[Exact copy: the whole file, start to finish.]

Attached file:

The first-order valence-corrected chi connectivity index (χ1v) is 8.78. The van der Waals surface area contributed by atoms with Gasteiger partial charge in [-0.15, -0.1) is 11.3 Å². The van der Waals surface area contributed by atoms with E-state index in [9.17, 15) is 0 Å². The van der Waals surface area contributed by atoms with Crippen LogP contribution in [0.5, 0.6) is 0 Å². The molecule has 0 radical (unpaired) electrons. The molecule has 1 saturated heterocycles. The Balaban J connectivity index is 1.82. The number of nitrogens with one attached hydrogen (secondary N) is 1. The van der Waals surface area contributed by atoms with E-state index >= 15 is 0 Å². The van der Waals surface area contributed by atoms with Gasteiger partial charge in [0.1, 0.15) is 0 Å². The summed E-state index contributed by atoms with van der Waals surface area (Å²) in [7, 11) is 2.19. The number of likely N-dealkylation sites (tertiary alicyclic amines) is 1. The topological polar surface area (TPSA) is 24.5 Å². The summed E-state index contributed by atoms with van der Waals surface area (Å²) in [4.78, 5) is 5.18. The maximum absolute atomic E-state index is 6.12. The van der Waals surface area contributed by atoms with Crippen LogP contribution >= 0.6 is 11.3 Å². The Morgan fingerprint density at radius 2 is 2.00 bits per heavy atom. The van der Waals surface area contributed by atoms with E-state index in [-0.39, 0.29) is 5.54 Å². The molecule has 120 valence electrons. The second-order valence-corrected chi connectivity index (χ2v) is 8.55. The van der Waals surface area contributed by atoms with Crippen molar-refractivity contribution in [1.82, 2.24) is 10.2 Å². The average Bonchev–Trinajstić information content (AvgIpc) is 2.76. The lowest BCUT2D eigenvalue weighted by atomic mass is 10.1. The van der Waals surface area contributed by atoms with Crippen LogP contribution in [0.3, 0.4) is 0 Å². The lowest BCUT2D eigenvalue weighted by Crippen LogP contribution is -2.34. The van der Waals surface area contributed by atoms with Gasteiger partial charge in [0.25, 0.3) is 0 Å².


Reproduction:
The first-order valence-corrected chi connectivity index (χ1v) is 8.78. The van der Waals surface area contributed by atoms with Gasteiger partial charge in [-0.15, -0.1) is 11.3 Å². The van der Waals surface area contributed by atoms with E-state index in [9.17, 15) is 0 Å². The van der Waals surface area contributed by atoms with Crippen LogP contribution in [0.5, 0.6) is 0 Å². The molecule has 0 radical (unpaired) electrons. The molecule has 1 saturated heterocycles. The Balaban J connectivity index is 1.82. The number of nitrogens with one attached hydrogen (secondary N) is 1. The van der Waals surface area contributed by atoms with E-state index >= 15 is 0 Å². The van der Waals surface area contributed by atoms with Gasteiger partial charge in [0.1, 0.15) is 0 Å². The summed E-state index contributed by atoms with van der Waals surface area (Å²) in [7, 11) is 2.19. The number of likely N-dealkylation sites (tertiary alicyclic amines) is 1. The topological polar surface area (TPSA) is 24.5 Å². The summed E-state index contributed by atoms with van der Waals surface area (Å²) in [4.78, 5) is 5.18. The maximum absolute atomic E-state index is 6.12. The van der Waals surface area contributed by atoms with Crippen LogP contribution >= 0.6 is 11.3 Å². The Morgan fingerprint density at radius 2 is 2.00 bits per heavy atom. The van der Waals surface area contributed by atoms with E-state index in [-0.39, 0.29) is 5.54 Å². The molecule has 120 valence electrons. The second-order valence-corrected chi connectivity index (χ2v) is 8.55. The van der Waals surface area contributed by atoms with Crippen molar-refractivity contribution in [1.82, 2.24) is 10.2 Å². The average Bonchev–Trinajstić information content (AvgIpc) is 2.76. The lowest BCUT2D eigenvalue weighted by atomic mass is 10.1. The van der Waals surface area contributed by atoms with Crippen LogP contribution in [0.3, 0.4) is 0 Å². The lowest BCUT2D eigenvalue weighted by Crippen LogP contribution is -2.34. The van der Waals surface area contributed by atoms with Gasteiger partial charge in [0.25, 0.3) is 0 Å².